The second school of thought on handling the underlying crisis – the cautious gradualists – baulks at making the blind pay now for their folly because the entire financial system is so weak and the amounts involved so huge. Crystallising gargantuan losses now would bring the system down. There can be no orderly default, only meltdown given the amounts involved and fragility of the system.

According to the ECB, euro zone banks took losses of €515 billion between the onset of the crisis and mid-2010. These losses have blown a hole in the foundations of the European financial system.

It remains so fragile that yesterday, Jean-Claude Trichet, the head of the ECB, was obliged to extend, yet again, the extraordinary support his institution has been providing the system since the crisis erupted. For the system now to take losses potentially far greater than those already written down would be insanity.

Consider the sums involved. In the euro zone, banks have €5,000 billion in outstanding debt (the ECB does not break the figures down further, so how much of this is accounted for by senior bonds is not published).

There is almost as much weak country sovereign debt out there. The Greek and Irish governments combined currently have almost €500 billion in bonds outstanding. The Portuguese government owes approximately €150 billion. Spain owes about €700 billion – more than all three peripheral minnows combined. Italy owes close to €2,000 billion.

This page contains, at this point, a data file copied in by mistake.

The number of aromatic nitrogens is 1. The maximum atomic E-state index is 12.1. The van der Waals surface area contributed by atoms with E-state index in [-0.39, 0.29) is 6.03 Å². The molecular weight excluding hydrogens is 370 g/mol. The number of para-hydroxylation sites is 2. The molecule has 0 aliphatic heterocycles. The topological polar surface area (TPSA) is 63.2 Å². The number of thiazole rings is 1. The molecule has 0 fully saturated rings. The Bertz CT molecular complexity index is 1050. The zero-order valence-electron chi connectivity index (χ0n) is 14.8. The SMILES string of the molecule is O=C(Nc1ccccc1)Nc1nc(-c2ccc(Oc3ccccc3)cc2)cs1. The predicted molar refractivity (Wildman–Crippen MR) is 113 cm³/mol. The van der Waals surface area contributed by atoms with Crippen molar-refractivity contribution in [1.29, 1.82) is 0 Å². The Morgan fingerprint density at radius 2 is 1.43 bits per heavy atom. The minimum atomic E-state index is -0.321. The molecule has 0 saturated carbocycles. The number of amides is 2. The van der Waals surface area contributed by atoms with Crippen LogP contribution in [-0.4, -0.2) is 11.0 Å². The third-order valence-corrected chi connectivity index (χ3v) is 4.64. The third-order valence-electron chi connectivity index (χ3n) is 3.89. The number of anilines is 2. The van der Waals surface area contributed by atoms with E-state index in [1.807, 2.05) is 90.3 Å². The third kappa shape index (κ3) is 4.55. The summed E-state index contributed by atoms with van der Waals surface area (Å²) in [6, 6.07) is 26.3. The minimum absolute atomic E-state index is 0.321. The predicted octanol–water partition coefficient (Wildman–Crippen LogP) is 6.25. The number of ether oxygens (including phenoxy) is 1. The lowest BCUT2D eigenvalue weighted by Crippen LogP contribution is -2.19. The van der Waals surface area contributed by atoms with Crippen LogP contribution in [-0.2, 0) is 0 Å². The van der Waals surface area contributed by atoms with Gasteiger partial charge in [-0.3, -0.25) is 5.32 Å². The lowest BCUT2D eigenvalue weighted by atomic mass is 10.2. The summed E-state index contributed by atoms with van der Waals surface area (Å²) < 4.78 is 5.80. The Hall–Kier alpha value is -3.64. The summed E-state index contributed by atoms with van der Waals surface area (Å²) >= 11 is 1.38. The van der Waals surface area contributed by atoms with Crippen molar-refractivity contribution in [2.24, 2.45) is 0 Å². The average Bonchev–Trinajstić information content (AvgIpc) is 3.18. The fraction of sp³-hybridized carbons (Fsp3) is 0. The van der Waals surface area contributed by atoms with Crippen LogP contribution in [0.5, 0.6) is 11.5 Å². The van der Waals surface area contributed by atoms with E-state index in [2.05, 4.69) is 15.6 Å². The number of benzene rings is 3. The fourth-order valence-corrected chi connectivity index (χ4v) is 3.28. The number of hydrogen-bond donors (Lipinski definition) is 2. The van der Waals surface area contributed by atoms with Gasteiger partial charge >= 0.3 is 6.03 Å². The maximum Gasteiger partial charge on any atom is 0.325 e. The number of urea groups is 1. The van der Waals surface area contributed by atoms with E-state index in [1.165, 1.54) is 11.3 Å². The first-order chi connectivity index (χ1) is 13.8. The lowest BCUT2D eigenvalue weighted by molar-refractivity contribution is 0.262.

Put the Piigs public debts together and the sum arrived at is greater than the wealth 90 million Germans generate in a year.

Gradualists say that pointing to past examples of sovereign default – such as that of Argentina – is meaningless because a euro zone default would dwarf anything that has ever happened before.

They point, too, to Lehman Brothers. When it crashed, it defaulted on less than $400 billion (€303 billion). No one needs reminding of what happened.

The cautious gradualists also retain some hope. They do not share the grim inevitability of the impatient purgists. National economies can grow out of trouble. Financial institutions can trade their way to stronger capital bases, given time. As long as there is any hope of crawling out of the hole, better to keep going than risk bringing the roof down.

The gradualists are also more concerned about risk than fairness. It is outrageous that anyone can pocket their gains and push losses on to taxpayers, but that inequity is to be dealt with in the future, not now. This is about survival.

It is clear that the cautious gradualists hold sway now, as the conditions of Ireland’s bailout proved – any form of default on any form of debt was categorically ruled out.

But will the cautious if unfair approach succeed in saving the euro?

It is clear, having bailed out two of the 16 euro zone countries to prevent their default, that rescuing the weak will not be enough now that the currency is in contagion’s iron grip.

A more radical step is needed. Yesterday it would appear as if the ECB acted radically. Although Trichet did not say so explicitly at his monthly press conference in Frankfurt, the big decline in weak euro countries’ bond yields over the course of the day would suggest that he used a variant of money printing to buy these bonds.

This carries its own risks and is far from uncontroversial, in Germany most of all. But it increasingly looks like the only way to halt the slide towards disintegration.